Worryingly low butterfly sightings
Isobel Vautier discusses recent findings from the Big Butterfly Count which suggest that butterfly levels are at their lowest in 13 years and that these levels are worrying scientists.
UK conservationists are worried about the decreasing levels of butterfly sightings in the UK, reaching their lowest since the start of the Big Butterfly Count scheme 13 years ago.
This scheme is one of the largest citizens-science projects in the UK and is vital for research into how butterflies are coping with climate change and habitat loss. Despite hopes that this year’s warm summer months would make improvements to these counts, the Wildlife charity Butterfly Conservation said they are concerned with the results. UK citizens submitted almost 100,000 butterfly counts between 15th July and 7th August, revealing an average nine butterflies per count, making this year the lowest count in 13 years.
Revealing an average of nine butterflies per count, making this year the lowest count in 13 years
Although the overall counts are down, the warm weather has provoked some positive results this year, such as the Holly Blue, which has only had occasional recorded sightings preceding the 2000s, has seen an increase of 120 per cent in sightings across the UK. The Large Blue, previously declared extinct in the UK in 1979, has had one of its best summers in 150 years, after being re-introduced into the wild in 1983. The most popular sightings were the Gatekeeper, up 58 per cent and the Common blue – up 158 per cent from last year. However, the general sightings of butterflies remain worryingly low; the public is being urged to take steps to help the butterfly population.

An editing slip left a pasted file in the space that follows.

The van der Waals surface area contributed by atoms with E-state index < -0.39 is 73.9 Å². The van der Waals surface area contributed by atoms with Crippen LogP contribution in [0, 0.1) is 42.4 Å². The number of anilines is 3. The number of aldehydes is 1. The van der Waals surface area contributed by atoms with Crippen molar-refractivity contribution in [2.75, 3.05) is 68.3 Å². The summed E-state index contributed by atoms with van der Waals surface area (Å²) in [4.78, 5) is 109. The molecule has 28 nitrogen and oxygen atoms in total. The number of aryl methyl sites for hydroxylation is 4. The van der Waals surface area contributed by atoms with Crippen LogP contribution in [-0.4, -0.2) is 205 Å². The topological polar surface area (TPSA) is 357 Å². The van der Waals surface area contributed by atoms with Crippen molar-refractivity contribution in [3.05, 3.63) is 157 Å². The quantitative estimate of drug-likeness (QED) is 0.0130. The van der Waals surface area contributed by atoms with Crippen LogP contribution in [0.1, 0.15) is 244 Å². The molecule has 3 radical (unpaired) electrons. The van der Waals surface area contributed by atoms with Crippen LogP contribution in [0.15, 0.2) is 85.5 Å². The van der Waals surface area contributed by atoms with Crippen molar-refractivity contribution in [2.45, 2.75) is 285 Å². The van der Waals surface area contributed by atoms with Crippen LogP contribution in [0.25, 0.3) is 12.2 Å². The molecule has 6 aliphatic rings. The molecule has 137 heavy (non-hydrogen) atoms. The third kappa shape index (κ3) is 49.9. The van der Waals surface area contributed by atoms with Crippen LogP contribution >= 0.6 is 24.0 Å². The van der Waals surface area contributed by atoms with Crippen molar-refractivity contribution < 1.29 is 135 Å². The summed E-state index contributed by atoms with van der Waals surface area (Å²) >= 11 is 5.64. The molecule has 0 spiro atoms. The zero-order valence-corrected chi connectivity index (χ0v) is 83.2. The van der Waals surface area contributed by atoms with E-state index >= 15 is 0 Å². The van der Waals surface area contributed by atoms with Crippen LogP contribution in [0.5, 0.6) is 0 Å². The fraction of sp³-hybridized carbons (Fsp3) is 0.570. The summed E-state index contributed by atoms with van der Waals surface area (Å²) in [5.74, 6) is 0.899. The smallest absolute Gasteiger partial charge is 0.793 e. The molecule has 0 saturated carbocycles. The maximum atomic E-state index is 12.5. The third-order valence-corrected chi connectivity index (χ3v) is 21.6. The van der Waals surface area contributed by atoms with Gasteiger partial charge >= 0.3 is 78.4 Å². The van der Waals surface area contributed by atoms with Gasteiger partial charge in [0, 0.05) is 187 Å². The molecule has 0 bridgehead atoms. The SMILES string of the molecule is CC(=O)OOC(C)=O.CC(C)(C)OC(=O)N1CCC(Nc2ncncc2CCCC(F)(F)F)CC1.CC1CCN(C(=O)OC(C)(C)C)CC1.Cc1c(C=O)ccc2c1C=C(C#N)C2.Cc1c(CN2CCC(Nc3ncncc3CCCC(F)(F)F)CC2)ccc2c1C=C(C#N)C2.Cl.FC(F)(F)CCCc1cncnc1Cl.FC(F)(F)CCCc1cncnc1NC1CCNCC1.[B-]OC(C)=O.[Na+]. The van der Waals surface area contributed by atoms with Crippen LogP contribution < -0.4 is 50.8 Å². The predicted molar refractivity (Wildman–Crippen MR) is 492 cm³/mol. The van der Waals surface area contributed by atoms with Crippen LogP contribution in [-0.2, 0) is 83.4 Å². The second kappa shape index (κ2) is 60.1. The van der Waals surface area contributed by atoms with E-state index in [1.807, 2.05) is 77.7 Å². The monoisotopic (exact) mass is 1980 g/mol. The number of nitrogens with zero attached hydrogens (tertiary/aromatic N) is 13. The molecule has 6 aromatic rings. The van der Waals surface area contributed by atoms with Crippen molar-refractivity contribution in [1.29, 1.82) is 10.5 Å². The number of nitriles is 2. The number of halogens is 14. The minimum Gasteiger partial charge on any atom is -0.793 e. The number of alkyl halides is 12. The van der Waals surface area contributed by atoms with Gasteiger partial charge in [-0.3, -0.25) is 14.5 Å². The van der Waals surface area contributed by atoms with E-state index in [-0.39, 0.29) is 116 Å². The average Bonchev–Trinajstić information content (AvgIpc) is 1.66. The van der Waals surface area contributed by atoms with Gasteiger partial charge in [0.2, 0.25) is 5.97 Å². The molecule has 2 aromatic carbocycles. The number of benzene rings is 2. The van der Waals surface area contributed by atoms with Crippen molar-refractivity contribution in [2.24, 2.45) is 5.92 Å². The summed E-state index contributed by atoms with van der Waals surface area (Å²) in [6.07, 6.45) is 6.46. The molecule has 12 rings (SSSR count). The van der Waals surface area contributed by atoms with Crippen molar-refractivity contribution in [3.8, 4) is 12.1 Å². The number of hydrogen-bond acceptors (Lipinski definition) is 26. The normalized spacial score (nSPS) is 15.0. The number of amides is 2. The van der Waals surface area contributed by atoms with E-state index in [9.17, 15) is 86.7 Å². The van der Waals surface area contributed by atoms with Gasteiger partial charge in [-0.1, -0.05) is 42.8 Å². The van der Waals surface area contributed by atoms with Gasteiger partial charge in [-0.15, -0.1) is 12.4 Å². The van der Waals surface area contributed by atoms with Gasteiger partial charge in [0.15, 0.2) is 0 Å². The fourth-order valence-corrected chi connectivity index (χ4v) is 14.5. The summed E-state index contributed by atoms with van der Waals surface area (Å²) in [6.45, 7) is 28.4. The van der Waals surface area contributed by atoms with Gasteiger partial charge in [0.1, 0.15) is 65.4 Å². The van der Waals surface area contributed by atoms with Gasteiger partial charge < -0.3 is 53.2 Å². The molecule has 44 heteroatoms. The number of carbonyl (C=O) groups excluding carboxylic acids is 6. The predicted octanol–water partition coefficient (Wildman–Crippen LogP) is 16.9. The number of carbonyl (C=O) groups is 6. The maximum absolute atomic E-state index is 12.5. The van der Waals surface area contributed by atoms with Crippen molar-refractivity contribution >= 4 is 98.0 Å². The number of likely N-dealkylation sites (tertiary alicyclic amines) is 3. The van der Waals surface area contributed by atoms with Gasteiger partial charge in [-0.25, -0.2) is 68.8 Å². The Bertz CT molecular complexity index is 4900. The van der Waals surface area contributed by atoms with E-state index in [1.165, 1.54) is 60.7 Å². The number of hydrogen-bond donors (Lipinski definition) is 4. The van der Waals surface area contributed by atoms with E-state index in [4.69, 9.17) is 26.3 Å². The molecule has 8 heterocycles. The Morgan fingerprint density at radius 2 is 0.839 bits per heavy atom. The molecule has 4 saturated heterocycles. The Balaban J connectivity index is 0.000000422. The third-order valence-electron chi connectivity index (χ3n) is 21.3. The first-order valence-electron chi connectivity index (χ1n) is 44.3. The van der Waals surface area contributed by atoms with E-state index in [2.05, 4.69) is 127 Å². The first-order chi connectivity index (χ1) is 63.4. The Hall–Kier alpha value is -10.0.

This decrease in sightings is largely due to climate change and habitat loss. The increasing popularity of plastic grass as well as the rising levels of nitrates are causing a noticeable absence of many species in household gardens. The Wildlife charity Butterfly Conservation urges citizens to create wildlife friendly habitats in their gardens by cultivating Holly and flowering Ivy, as well as growing plants such as Hop, Elms and nettles.
This decrease in sightings is largely due to climate change and habitat loss
Butterflies are an integral factor in our ecosystem for many reasons, not only do they indicate a healthy and happy environment but are also an important element of the food chain for insectivorous animals. Butterflies are essential to the pollination of our plants and act as natural pest controls, without them our ecosystem is likely to fall apart. There are multiple factors indicating the importance of butterflies in the UK, both for aesthetic reasoning and as quality-of-life indicators which help ecologists to study the impact of habitat loss, fragmentation and climate change. So, it is important we take steps to protect and preserve their habitats.